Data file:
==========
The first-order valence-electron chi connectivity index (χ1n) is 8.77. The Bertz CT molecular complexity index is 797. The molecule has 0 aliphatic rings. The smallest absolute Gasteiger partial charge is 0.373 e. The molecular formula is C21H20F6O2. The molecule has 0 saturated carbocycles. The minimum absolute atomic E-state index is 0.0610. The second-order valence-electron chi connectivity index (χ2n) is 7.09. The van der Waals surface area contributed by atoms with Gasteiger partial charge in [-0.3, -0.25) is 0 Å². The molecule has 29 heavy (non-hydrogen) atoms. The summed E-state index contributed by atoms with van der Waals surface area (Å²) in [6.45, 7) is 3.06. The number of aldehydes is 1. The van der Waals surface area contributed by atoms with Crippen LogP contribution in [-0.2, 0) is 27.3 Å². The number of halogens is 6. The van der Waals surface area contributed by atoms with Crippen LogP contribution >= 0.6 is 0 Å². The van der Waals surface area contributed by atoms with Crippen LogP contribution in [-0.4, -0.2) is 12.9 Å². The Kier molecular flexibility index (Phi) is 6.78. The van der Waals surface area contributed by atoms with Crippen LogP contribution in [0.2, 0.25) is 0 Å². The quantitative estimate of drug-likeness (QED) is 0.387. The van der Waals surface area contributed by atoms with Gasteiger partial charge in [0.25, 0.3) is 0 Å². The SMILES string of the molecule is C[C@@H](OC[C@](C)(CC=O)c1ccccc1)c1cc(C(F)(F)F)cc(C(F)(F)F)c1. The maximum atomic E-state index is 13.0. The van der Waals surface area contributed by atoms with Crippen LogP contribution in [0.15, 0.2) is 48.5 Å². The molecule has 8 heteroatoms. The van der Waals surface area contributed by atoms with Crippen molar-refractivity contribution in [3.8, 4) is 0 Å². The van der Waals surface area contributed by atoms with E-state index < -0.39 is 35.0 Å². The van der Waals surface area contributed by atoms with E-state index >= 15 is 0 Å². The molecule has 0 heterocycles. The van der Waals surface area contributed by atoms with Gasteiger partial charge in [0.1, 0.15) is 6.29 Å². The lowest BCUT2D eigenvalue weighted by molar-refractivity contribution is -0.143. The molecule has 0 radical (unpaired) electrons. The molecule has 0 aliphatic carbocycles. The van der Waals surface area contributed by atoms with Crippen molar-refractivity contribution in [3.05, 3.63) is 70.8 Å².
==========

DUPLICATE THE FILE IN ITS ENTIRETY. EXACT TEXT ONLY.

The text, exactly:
The first-order valence-electron chi connectivity index (χ1n) is 8.77. The Bertz CT molecular complexity index is 797. The molecule has 0 aliphatic rings. The smallest absolute Gasteiger partial charge is 0.373 e. The molecular formula is C21H20F6O2. The molecule has 0 saturated carbocycles. The minimum absolute atomic E-state index is 0.0610. The second-order valence-electron chi connectivity index (χ2n) is 7.09. The van der Waals surface area contributed by atoms with Gasteiger partial charge in [-0.3, -0.25) is 0 Å². The molecule has 29 heavy (non-hydrogen) atoms. The summed E-state index contributed by atoms with van der Waals surface area (Å²) in [6.45, 7) is 3.06. The number of aldehydes is 1. The van der Waals surface area contributed by atoms with Crippen LogP contribution in [-0.2, 0) is 27.3 Å². The number of halogens is 6. The van der Waals surface area contributed by atoms with Crippen LogP contribution >= 0.6 is 0 Å². The van der Waals surface area contributed by atoms with Crippen LogP contribution in [-0.4, -0.2) is 12.9 Å². The Kier molecular flexibility index (Phi) is 6.78. The van der Waals surface area contributed by atoms with Crippen LogP contribution in [0.2, 0.25) is 0 Å². The quantitative estimate of drug-likeness (QED) is 0.387. The van der Waals surface area contributed by atoms with Gasteiger partial charge in [0.25, 0.3) is 0 Å². The SMILES string of the molecule is C[C@@H](OC[C@](C)(CC=O)c1ccccc1)c1cc(C(F)(F)F)cc(C(F)(F)F)c1. The maximum atomic E-state index is 13.0. The van der Waals surface area contributed by atoms with Crippen LogP contribution in [0.15, 0.2) is 48.5 Å². The molecule has 8 heteroatoms. The van der Waals surface area contributed by atoms with Crippen molar-refractivity contribution in [3.8, 4) is 0 Å². The van der Waals surface area contributed by atoms with E-state index < -0.39 is 35.0 Å². The van der Waals surface area contributed by atoms with E-state index >= 15 is 0 Å². The molecule has 0 heterocycles. The van der Waals surface area contributed by atoms with Gasteiger partial charge in [0.1, 0.15) is 6.29 Å². The lowest BCUT2D eigenvalue weighted by molar-refractivity contribution is -0.143. The molecule has 0 radical (unpaired) electrons. The molecule has 0 aliphatic carbocycles. The van der Waals surface area contributed by atoms with Crippen molar-refractivity contribution in [3.05, 3.63) is 70.8 Å².